2. Elmer Phud
      IT Angle


      Maybe it's because not everyone is as fortunate as you to have high speed connections and fat hard drive. Maybe it has something to do with the way that websites are no longer being constructed carefully with a view on loading times but have reached a 'chuck it in, everyone is on ADSL2 at least'.

    3. Pseu Donyme

      There is always

      .DNG with non-lossy compression (?). (I seem to recall that this is plain old data compression though ...)

    4. Jordan Davenport

      Human Vision

      Our own eyesight uses lossy compression. We don't view entire images and process every detail instantaneously. If we did, optical illusions wouldn't work. Why should we distribute photographs using lossless compression when at first glance the human eye can't even tell the difference? We save bandwidth and provide acceptable results with lossy compression. Man-made inventions often are inspired by biological adaptations - lossy compression is just a digital example.

    5. Anomalous Cowherd Silver badge

      Hear hear

      Quite agree. Personally I've been listening to Placebo in lossless format recently, and it's lucky they're a trio as I'm not sure I could fit any more musicians in my pocket. They sure do get angry when I forget to feed them.

  9. Anonymous Coward

    Doesn't work on XP

    Google claims this codec works on XP SP3, but I've installed it on several XP SP3 machines and while it installs without errors, their example files are not viewable by anything including the XP Thumbnail viewer, which they claim it should.

  10. Anonymous Coward


    JPEG patent is not valid so ?

  11. DrXym

    Shades of Microsoft

    Open source or not, if Google pack their browser with "standards" then they are going to fragment the web as surely as Microsoft did when it churned out VML, ActiveX and VBScript. Every other browser will have to choose to implement these things or not, and even those that do will be playing catchup.

    It's nice to have new proposals for video, pictures & protocols but they should go the proper channels to approval. They shouldn't be fasttracked and they definitely shouldn't be under the stewardship of a single vendor.

  12. Anonymous Coward
    Anonymous Coward

    The Test of times

    If my camera or media player doesn't allow me to save to it, or I can't use it in my documents.....

  13. Popup

    image magick

    The latest release of Image Magick (6.7.0) does NOT include webp support natively, but relies instead on an external library.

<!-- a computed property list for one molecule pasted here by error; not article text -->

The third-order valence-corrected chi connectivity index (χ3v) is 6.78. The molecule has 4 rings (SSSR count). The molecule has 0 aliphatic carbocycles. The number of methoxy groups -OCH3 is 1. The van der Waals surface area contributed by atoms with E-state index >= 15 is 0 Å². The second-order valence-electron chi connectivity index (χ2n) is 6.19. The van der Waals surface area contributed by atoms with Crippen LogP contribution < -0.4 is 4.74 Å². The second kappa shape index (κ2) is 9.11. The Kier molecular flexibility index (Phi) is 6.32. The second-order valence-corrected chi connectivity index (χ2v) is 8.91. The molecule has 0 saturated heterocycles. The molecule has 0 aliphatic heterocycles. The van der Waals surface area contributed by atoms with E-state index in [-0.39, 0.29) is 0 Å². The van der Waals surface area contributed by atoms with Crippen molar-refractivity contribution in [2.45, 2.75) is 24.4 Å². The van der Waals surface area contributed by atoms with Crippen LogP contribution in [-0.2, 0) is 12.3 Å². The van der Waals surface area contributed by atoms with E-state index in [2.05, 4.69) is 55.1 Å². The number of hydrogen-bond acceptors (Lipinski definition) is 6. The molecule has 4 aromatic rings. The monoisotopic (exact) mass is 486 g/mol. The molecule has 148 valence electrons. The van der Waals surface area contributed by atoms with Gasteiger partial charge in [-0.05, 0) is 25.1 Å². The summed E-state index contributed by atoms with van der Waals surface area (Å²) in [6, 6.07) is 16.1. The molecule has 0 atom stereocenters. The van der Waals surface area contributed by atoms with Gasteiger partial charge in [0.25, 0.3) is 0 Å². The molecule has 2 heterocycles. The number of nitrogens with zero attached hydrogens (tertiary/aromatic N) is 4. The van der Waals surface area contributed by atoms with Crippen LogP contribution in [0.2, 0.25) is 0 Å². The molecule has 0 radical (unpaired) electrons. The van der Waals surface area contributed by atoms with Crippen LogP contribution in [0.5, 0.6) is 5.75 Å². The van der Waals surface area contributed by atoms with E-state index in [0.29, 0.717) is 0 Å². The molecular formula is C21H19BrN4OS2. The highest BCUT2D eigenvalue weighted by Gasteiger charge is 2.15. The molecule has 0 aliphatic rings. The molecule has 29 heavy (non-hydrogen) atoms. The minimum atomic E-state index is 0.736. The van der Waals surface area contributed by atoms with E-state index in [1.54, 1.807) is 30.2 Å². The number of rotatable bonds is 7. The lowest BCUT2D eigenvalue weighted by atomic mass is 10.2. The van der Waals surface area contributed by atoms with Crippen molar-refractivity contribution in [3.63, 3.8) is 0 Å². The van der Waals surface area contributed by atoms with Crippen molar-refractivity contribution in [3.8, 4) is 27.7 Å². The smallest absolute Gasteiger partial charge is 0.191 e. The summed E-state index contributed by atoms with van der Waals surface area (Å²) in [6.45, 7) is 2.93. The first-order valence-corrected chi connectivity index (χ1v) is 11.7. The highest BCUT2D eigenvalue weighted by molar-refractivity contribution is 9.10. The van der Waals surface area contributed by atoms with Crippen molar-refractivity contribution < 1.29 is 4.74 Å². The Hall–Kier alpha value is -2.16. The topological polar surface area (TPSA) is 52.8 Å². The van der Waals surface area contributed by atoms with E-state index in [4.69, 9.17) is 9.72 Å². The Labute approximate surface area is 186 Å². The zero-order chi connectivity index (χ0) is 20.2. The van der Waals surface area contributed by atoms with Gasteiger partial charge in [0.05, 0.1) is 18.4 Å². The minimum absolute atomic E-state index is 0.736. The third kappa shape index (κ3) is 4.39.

14. Anonymous Coward
    Anonymous Coward

    Better Compression?

    I can think of two main reasons for compressing an image more for a given quality. One is that you have limited storage, the other that you have limited bandwidth to transfer the image. These days storage is incredibly cheap so the only people who would benefit from such an improvement would be those with very limited bandwidth. As such there is a small and shrinking market for this.

    1. Anonymous Coward
      Anonymous Coward

      Re: Better Compression?

      Storage and bandwidth cost companies money, especially those whose business model rides on making tiny slivers of advertising revenue from huge amounts of storage and bandwidth that's free to the end user. As the article explained, Google's servers send out a lot of images each day, and using a better format will have an accumulative effect on their running costs.

      As for end users and bandwidth, you may have a fast landline broadband connection, but many people in the world use extremely slow public/shared wireless networks or dialup in less developed countries. They'll all benefit for many years to come. That's why companies like Opera are today pouring resources into developing proxy networks to speed up connections, something AOL was criticised for by the same kind of techies in the 90s when everyone was on dialup.

  15. javabuddy

    Why not just used png

    I have seen popularity of JPEG in web a lot why not PNG is used so much ?

    1. Anonymous Coward
      Anonymous Coward

      Re: Why not just use png?

      PNG is a replacement for GIF, and so is suited for line art or simple gradients, etc. It's very poor at compressing photos or more complex computer graphics. Even images of text can be better compressed with JPG sometimes, once you apply a few Photoshop effects, glows and shadows, etc.

      PNG is used far more today than it ever has, but there continues to be a lot of inertia and ignorance keeping GIF going. And photo-like imagery is probably more prevalent on the Web than line art, so there are fewer images added to the Web each day that require the type of compression PNG delivers.

      There's certainly a need for something good to replace JPG. The problem with Internet connections getting faster is that web pages continue to bloat proportionally. It's not uncommon to see web pages that contain 1MB of HTML, CSS, Javascript, images, Flash, etc, especially on sites that embed feeds from several social networking sites and third-party news feeds. That makes the Web as slow to the end user as it's always been. As Websites will probably continue to become graphics-heavy, WebP may well help speed things up (as will making good use of SVG and embedded fonts etc).